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one. The field of engrossing is not
overrun and artists of this type are
always in demand.



IMPORTANT NEW POINTS TO
TEACH IN MAKING THE TRAN-
SITION FROM MANUSCRIPT
TO CURSIVE WRITING



1.

2.
3.

4.

5.

6.

7.

8.
9.

10.

11.
12.



the



the



The slanting position of
paper on the desk.
The slant of the writing.
The connecting stroke of
letters to form a word.
The loops on letters which ex-
tend above and below the line.
The form of the small letters,
b, e, f, k, r, s, z.
The upward stroke at the end of
the letter.

The beginning stroke of all
small letters but a, c, d, g, o, and

q-

The form of all capital letters.
The continuous movement until
the entire word is written.
The dotting of the i and the
cross of the t made after the
entire word is written.
The retraced stroke on such let-
ters as b, v and w.
The uniform height of the small
letters d, p, and t.



-a».




A pen drawing by the late Harry S. Blanchard, loaned
to us by A. F. Stern, Los Angeles, Calif.



CURSIVE WRITING
A Junior High Student

Observes Keenly :

The proper posture as it con-
cerns health and comfort.
The combined movement neces-
sary for legible and attractive
writing.

The arrangement of heading or
placement of title.
The accurate indentations for
paragraph writing.
The observance of even margins.
The correct curve in all begin-
ning strokes, whether over or un-
der. (This produces beauty and
adds grace to writing).
The uniform length of ending
strokes.

The firm down strokes on all let-
ters. (This adds strength to
writing).

The acceptable spacing between
letters. (This simplifies read-
ing).

The relative heights of letters.
The alignment of writing.
The beauty in writing as exe-
cuted by skilled penmen.
The various styles of handwrit-
ing seen in the commercial and i
literary fields.

The present need for good legi-
ble writers.



A YOUNG ENGROSSER




E. J. Carroll

This is E. J. Carroll, a young man
who is doing engrossing in the
DeFelice Studio, New York City.
This young man is headed for the
top in penwork. He is one of the
young men filling the ranks in the
penmanship profession. We like to
talk about our old master penmen,
but when we compare their lettering
with the work this young man is do-
ing, we find that his lettering is more
accurate than some of the old '"has-
beens". Keep your eye on Mr. Car-
roll's work. You will no doubt see
more of it from time to time. We
take pleasure in presenting a speci-
men of his work on the following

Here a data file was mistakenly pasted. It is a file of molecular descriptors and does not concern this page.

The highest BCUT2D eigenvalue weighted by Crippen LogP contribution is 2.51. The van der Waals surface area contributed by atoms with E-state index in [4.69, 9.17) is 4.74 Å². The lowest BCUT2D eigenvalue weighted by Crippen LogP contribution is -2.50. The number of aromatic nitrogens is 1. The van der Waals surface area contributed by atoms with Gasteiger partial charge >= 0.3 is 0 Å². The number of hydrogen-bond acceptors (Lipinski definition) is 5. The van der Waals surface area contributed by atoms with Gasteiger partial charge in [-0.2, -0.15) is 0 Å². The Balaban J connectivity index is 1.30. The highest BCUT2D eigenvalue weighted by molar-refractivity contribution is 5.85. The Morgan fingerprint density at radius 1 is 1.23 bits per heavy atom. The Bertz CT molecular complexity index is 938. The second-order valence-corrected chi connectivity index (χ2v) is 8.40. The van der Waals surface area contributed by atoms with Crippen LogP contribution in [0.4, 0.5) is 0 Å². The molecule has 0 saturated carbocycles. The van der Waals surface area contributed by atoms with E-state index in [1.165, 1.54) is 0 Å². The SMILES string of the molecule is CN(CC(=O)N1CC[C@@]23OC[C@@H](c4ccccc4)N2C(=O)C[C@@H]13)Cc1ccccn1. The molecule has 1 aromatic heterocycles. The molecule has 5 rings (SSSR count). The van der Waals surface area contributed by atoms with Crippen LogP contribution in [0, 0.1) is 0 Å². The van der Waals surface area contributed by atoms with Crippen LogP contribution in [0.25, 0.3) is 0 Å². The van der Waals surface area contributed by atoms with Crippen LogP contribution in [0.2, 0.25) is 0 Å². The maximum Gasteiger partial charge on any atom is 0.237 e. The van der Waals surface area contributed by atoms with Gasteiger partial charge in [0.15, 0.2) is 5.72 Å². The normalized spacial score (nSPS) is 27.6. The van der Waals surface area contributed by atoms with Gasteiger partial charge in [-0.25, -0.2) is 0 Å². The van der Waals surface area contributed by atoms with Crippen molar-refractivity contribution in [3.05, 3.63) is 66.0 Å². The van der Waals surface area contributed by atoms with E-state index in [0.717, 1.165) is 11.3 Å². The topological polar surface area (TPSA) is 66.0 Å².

page.




J

' a*.



fS



ss






flhurr h or Sfc(Qtrhart




! ySSfabXW&tfafa&Axduuuv^



1 1 A^ti<>d/xvptlm^>/l^wtC'^t.



tacte«/,^Mtd'>. -




lllhlMfr&& ^a^9^U^ 9Uu^ten<i §M&o\$k<xruu>S.



™ y&tyfy^AajyfWwMnx^^



[MB isStTwff tflyy^w 3






v$fi m




^MMx^J/^



5*&uuviyiH,\9m



mmwwAMMsm ^SEA



^



A piece of engrossing made by E. J. Carroll of New Ycrk City. Mr. Carroll is a young, coming penman. The
ranks in our penmanship profession are being refilled by men like Carroll and one notices a decided change in the pen-
work from the old type flourish in ornamental penmanship to engrossing and illuminating in which there are
more financial returns.



20



A Lesson From Martin



Inrtiii £4iat£ Jl Bistrtrt




J^turmtis^ntentaumtal

>r/J ,//tfJ (orrf///{Y//f /r //,r > /ff'//Yf?t/j v////' */ '



.-iLJ^jci^J




, «&






*=-£ <rcC€f/ _



_y^




<//






j~/vre net f,r///-r//Y/ ///•/;> />//////// fo -maJze f/'/ 'tr/tv/s/.L
\ '/'/'""""J- -ft'f/rr/f/ts/ /Yf/Y/jf///d /itr////r/:j///// cet&fCCateJ //.>//////.
'Y '-///// r- oms/ ///:/<-/ //r/tj. //// J/tey* (//'f /:>///y-//y/ fy> exwctde acoo(^j
f//u/y //',/)// /// //,/ detection s/ dac/i cfemJ^

Qwl€M/ '/rr /wye J///ff/<jf t//ftf licit cwmnJtLUon //J //> c/cJ/fpi, rj/r/mr/,

li^Onortttg tin As^OCtrtte «v// •-/ teadip made '■';</'/. doe* nol adcefttatelt/ ,./,„.>.,
>-t/ic ./< ,t>/< i teae&td and ///</// cd/eeni </ /tnwna foccndd. Jl /// -n /r.i : me-Qftand-
'^eOeted X> <'/-,</, . doe* J/'/Jtt/'// a //uHtp/ttful iJndmcU 'turf "/>///<,■,,>//<■„ lS,,t/
' ' /c//j ■ ■ u <:</>i j/ctw ,<tnd ,ie(l( _./<. f/ici'j/red Jot nil fame Oltarttn

This is a practical piece of work combining Roundhand, Lettering and simple Ornate. Much of the
engrossing today is done in a simple way. Some color could be used in the initial letter without adding
greatly to the cost of producing the work.

Study the arrangement, spacing and details. In every piece of work you can learn something — you
may find a unique way of making a letter or you may find something which you do not like and which
you may prefer to avoid. That is the way to develop your individuality. All specimens contain some
new thing if you are looking for something to add to your skill.



The Educator



21




This beautiful specimen of ornamental penmanship is from the pen of J. A. Francis, Portal, North

Dakota.

Mr. Francis is a very dashy ornamental writer. In fact, there are very few today who can write with

more dash. He has been a close student of Madarasz and Courtney.






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Also, I give courses in penmanship by mail.

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22



A Course in Ornamental Penmanship

Follow This Course and Improve Your Skill in Business Penmanship



In addressing envelopes watch arrangement and balance. Keep your letters equally flourished. Avoid using a
simple letter among highly flourished letters. Get your shades short and snappy.




tZL*/^